Fate/EXTELLA: The Umbral Star Review

Fate/Extella: The Umbral Star is available on the PS4 and PS Vita. For this review, the PS Vita version was used.

The “Fate” series of games are more commonly known as visual novels. Though there are visual novel aspects to Fate/Extella: The Umbral Star, it is primarily an action game. More specifically, it is part of the ”Musou” genre (also known as a “Warriors” game – based off the Dynasty Warriors series). This consists of controlling a character against a large army, with aspects of beat’em up and hack-and-slash.

This part of the Type-Moon series, and is a sequel to Fate/Extra, set after the Holy Grail War on the Moon. If you are familiar with Fate/Stay Night, this takes part in an alternate universe, though you’ll recognise some faces. It’s preferable to play Fate/Extra first, though the game does make some attempt to make it accessible to those who haven’t. Before even starting a new game, a long list of entries is available in the log. This acts as a sort of dictionary, explaining the meaning of various terminology used in the game. There’s a lot to learn if you haven’t played previous entries though, and it might be best just to play through the game and learn along with your character, who is reminded of how things work in the world.

You can choose your main characters gender and name, but that’s the extent of the customisation. The story does not change dependant on gender – the servants treat you with the same levels of devotion regardless. You can then choose from a number of servants to play with. There are sixteen servants in total you can use in the game, which are separated into 8 classes: Saber, Archer, Lancer, Caster, Assassin, Rider, Berserker, and Extra Class. You’ll start the game with just one, a Saber class.

In regards to the gameplay, you’ll be faced with long chunks of visual novel, in which you interact with your servants and other characters, followed by large chunks of fighting. This does affect the game flow a bit, as it is quite segmented. However, this does allow for the combat to flow, with the few interruptions mainly being boss introductions.

The combat is typical of musou games, having to fight your way through large swathes of enemies. Fighting style depends largely on the class of servant you decide to use, with each having its own benefits. The combat system is a pretty good version of the musou system, though the game camera can be painfully bad at times, making the game more difficult than it should be. There’s also a lot to keep track of – not only do you need to take out enemies in whatever sector you’re in, you need to make sure enemies don’t take back any previously claimed sectors, and try to keep your AI team members in other areas alive.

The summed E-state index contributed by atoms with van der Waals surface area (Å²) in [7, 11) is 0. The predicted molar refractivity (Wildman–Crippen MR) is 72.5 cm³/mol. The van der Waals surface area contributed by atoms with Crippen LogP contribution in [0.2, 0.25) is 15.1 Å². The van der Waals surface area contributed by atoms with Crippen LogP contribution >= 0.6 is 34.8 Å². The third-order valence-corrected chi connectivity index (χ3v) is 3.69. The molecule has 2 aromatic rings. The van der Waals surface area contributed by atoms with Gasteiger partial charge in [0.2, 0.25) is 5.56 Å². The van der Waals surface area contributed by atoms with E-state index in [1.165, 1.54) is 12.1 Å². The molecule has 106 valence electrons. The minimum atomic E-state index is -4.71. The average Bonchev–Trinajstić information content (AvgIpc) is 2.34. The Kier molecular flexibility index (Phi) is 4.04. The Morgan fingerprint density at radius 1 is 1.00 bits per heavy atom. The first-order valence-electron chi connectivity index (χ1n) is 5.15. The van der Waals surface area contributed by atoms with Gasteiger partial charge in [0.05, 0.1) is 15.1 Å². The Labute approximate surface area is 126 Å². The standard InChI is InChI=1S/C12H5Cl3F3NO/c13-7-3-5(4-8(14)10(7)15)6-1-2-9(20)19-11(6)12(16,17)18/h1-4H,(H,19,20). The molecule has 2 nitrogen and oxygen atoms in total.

The music is decent, fitting the environments well. Graphically the game stands up well, and has some cool animations. The dialogue is interesting, albeit quite strange at times. Some of the servants seem somewhat overzealous about the player character at times, possibly in part due to the “Fate” series having started as romance-based visual novels.

Those who want a dose of the “Fate” series may welcome Fate/Extella: The Umbral Star. It will suit fans of the series; but if you’re new to the series you may find yourself totally lost. Both the general plot and terminology will be hard to follow, and the characters interactions are just as confusing.

Even those who have been exposed to other parts of the “Fate” series before might find themselves confused. For example, if you’ve previously played any Fate/Stay Night games, or watched the anime, you might be left wondering why the characters you recognise are so different. Some characters will have the same appearance as those in Fate/Stay Night, but be completely different characters with different personalities. So if a playable version of Fate/Stay Night is what you’re looking for, don’t expect it to be the same.

One issue with musou games in general, which Fate/Extella: The Umbral Star suffers from is the repetitiveness of the gameplay. You’ll find yourself doing the same thing but in different locations and with different characters. The different combat styles of the servants can help to ease this repetitiveness, but it is still an underlying issue.

Fate/Extella: The Umbral Star will appeal to two groups of consumers: “Fate” fans, and musou fans. If you fall into either category, there’s a good chance you’ll enjoy this game. “Fate” fans will likely enjoy the story being told in Fate/Extella, and musou fans will find this a pretty solid addition to the genre. To get the most of the game, you’ll really need to fit into both groups. If, on the other hand, neither category describes you, then Fate/Extella: The Umbral Star probably isn’t the game for you.


REVIEW CODE: A complimentary Sony Playstation Vita code was provided to Brash Games for this review. Please send all review code enquiries to editor@brashgames.co.uk.

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